Oklahoma Divorce Laws - What You Need to Know!
You should always know the fundamentals of a legal case before it begins, including divorce cases. You want to know what laws Oklahoma uses, what legal steps you can take, and what to expect from both the process and the eventual ruling by a judge. It can be far more than just filling out paperwork and waiting for your marriage to be over. Below are some of the major things that you should be aware of.
One of You Must be a Resident
The residency restrictions mean that you cannot move to Oklahoma and file for a divorce right away; you would either have to do it before the move or after you have been in Oklahoma for a minimum of six months. However, it is important to note that only one of you -— you or your spouse -— needs to be in the state for that long, and not both.
When determining the grounds for your divorce, you have a few options. First, if you do not want to declare that your spouse is at fault, you can choose a no-fault divorce that is based on irreconcilable differences. If you do want to say that your spouse is at fault, you can use the actions that he or she took as grounds for the divorce —- this includes things like abuse or infidelity, which could also help you win a custody battle. Finally, if you and your spouse have been separated on your own for a year, that itself can be grounds to go forward with a legal split.
Equitable division, and not equal division, is going to be used in Oklahoma. This could mean that the split is fairly equal, but do not assume that you and your spouse are automatically going to get 50 percent. The judge will try to determine what type of split will be fair. To do this, he or she will look at numerous factors, including how much income each party brought to the marriage, what income levels you will both see after the divorce, how the child custody case was resolved and who has to care for the child, and many other things of this nature. You and your spouse can also contribute to this if you have reached a decision -— such as allowing your spouse to have the main home while you take the summer home, for instance.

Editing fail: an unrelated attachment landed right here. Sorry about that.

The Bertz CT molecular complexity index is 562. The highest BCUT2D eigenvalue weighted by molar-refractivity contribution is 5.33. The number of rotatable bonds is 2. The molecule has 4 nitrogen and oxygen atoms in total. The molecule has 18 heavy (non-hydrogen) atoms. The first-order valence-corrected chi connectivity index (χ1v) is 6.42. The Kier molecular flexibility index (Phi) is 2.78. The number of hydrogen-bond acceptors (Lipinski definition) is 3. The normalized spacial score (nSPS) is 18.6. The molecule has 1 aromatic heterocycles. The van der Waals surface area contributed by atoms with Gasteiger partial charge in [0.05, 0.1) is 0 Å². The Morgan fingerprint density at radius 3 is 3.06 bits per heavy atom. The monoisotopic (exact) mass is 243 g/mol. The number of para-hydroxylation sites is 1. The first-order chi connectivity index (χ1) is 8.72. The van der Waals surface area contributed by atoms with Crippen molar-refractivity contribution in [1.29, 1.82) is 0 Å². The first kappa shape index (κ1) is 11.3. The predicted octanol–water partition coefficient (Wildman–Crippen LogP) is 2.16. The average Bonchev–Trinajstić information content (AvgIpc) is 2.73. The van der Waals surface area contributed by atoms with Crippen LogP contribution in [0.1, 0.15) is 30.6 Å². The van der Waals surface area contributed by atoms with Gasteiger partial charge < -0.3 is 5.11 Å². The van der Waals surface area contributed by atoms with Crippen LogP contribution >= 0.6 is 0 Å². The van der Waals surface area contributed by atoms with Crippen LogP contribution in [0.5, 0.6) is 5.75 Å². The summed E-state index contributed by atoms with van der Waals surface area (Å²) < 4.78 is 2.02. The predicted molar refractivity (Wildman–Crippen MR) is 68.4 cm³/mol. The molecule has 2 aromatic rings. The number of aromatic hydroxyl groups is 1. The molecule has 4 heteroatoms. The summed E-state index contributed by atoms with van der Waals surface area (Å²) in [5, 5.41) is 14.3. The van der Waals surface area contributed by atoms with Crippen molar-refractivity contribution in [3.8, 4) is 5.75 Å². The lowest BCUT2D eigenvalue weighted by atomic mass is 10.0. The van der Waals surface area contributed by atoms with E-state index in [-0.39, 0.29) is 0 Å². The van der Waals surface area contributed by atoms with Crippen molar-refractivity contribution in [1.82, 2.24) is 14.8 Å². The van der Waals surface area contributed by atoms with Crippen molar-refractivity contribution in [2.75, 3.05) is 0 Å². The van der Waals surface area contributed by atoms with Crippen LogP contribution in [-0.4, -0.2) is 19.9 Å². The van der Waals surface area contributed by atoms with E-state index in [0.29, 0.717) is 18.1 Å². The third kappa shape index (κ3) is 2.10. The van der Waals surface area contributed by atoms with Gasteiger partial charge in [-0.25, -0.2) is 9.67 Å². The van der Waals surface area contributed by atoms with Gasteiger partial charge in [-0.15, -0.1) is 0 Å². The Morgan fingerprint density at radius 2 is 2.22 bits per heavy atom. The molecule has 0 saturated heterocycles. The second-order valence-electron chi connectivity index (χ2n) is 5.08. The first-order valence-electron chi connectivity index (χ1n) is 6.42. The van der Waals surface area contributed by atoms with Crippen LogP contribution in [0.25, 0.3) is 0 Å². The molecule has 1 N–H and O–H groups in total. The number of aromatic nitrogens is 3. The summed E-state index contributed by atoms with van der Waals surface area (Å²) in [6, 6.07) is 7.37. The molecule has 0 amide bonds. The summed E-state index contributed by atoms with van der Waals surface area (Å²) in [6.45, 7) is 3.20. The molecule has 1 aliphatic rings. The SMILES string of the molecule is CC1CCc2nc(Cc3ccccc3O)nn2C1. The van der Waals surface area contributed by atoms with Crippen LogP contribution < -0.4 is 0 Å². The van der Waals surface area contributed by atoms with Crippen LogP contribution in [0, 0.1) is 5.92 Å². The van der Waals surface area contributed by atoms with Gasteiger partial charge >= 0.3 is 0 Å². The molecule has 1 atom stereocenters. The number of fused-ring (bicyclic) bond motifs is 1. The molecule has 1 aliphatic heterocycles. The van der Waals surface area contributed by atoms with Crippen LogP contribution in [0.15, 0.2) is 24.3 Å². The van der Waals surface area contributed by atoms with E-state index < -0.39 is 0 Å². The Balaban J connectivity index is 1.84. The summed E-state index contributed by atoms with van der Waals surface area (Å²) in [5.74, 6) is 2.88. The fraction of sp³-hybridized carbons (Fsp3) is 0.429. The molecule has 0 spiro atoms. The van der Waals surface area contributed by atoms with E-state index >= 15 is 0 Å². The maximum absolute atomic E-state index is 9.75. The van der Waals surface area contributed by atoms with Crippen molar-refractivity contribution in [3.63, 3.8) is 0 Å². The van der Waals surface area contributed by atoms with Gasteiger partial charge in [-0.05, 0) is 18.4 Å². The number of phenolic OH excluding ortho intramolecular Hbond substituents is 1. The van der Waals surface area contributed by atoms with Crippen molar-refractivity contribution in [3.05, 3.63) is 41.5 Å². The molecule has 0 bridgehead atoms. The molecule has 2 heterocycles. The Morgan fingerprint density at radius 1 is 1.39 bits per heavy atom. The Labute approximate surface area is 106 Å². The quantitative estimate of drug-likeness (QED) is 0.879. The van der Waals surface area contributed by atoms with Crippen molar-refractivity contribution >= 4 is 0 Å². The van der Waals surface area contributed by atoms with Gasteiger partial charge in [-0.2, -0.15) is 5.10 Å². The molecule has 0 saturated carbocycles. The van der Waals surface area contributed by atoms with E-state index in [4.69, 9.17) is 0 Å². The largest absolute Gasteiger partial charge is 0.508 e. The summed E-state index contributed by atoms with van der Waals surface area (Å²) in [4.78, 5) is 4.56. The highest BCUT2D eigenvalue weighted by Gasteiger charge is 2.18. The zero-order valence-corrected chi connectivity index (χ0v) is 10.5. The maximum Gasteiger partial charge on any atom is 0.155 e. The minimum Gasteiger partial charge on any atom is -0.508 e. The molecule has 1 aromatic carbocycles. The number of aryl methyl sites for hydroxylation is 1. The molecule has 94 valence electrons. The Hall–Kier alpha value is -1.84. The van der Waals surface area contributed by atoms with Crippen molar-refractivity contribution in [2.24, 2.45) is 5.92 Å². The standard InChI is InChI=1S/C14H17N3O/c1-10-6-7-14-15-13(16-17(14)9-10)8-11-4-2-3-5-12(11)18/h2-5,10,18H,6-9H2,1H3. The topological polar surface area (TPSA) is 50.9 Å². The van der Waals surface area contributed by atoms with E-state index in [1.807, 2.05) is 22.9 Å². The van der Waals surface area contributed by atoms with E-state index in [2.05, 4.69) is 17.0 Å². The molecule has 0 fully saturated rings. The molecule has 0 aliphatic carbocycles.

You or your spouse can seek sole custody —- both legal and physical -— if you want, but you will need to show the court why that is the best option. For instance, if your spouse was abusive, sole custody to you may be warranted. However, the court starts out with the outlook that you and your spouse should have joint custody and visitation rights, meaning that you will both be involved. This is the default position, which can only be changed when you show that an alternative would be better for the child. The child’s best interests are going to be the most important point in the case.
Once child custody has been established, child support can be determined as well. This is based on earning levels from both parents and on the responsibilities that you both hold. For example, if you won a custody battle and have to take care of the child, it may be assumed that you take on many financial types of support automatically, so your spouse could be ordered to make higher payments to make up for that. Support is also based on how much you earn and how much you can afford. Once again, the child’s best interests are always considered first, and child support is only meant to help pay for the child’s needs.